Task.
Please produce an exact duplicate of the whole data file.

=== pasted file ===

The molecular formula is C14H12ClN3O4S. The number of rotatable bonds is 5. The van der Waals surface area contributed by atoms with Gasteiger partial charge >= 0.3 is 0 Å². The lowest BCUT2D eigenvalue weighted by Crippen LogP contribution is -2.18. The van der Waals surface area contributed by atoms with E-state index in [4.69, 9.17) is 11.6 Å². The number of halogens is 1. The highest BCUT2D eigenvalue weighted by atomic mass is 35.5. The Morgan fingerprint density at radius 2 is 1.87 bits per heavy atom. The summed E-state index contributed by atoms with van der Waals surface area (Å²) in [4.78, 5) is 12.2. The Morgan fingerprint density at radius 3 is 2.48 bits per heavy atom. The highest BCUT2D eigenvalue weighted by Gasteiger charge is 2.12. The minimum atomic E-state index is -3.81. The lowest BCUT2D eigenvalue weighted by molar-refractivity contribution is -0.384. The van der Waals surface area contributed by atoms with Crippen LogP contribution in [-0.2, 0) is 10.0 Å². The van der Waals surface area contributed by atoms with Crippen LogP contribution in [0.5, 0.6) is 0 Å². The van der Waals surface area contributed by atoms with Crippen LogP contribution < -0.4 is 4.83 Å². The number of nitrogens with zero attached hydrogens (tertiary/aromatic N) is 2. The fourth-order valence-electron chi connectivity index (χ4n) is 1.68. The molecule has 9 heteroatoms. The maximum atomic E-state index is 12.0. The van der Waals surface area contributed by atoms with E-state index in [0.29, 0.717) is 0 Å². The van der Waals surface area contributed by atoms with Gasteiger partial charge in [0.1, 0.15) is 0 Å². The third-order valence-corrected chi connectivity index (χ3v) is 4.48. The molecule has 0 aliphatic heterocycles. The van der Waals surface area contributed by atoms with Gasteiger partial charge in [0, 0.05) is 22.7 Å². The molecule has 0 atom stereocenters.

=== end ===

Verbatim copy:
The molecular formula is C14H12ClN3O4S. The number of rotatable bonds is 5. The van der Waals surface area contributed by atoms with Gasteiger partial charge >= 0.3 is 0 Å². The lowest BCUT2D eigenvalue weighted by Crippen LogP contribution is -2.18. The van der Waals surface area contributed by atoms with E-state index in [4.69, 9.17) is 11.6 Å². The number of halogens is 1. The highest BCUT2D eigenvalue weighted by atomic mass is 35.5. The Morgan fingerprint density at radius 2 is 1.87 bits per heavy atom. The summed E-state index contributed by atoms with van der Waals surface area (Å²) in [4.78, 5) is 12.2. The Morgan fingerprint density at radius 3 is 2.48 bits per heavy atom. The highest BCUT2D eigenvalue weighted by Gasteiger charge is 2.12. The minimum atomic E-state index is -3.81. The lowest BCUT2D eigenvalue weighted by molar-refractivity contribution is -0.384. The van der Waals surface area contributed by atoms with Crippen LogP contribution in [-0.2, 0) is 10.0 Å². The van der Waals surface area contributed by atoms with Crippen LogP contribution in [0.5, 0.6) is 0 Å². The van der Waals surface area contributed by atoms with Crippen LogP contribution < -0.4 is 4.83 Å². The number of nitrogens with zero attached hydrogens (tertiary/aromatic N) is 2. The fourth-order valence-electron chi connectivity index (χ4n) is 1.68. The molecule has 9 heteroatoms. The maximum atomic E-state index is 12.0. The van der Waals surface area contributed by atoms with E-state index in [0.29, 0.717) is 0 Å². The van der Waals surface area contributed by atoms with Gasteiger partial charge in [0.1, 0.15) is 0 Å². The third-order valence-corrected chi connectivity index (χ3v) is 4.48. The molecule has 0 aliphatic heterocycles. The van der Waals surface area contributed by atoms with Gasteiger partial charge in [0, 0.05) is 22.7 Å². The molecule has 0 atom stereocenters.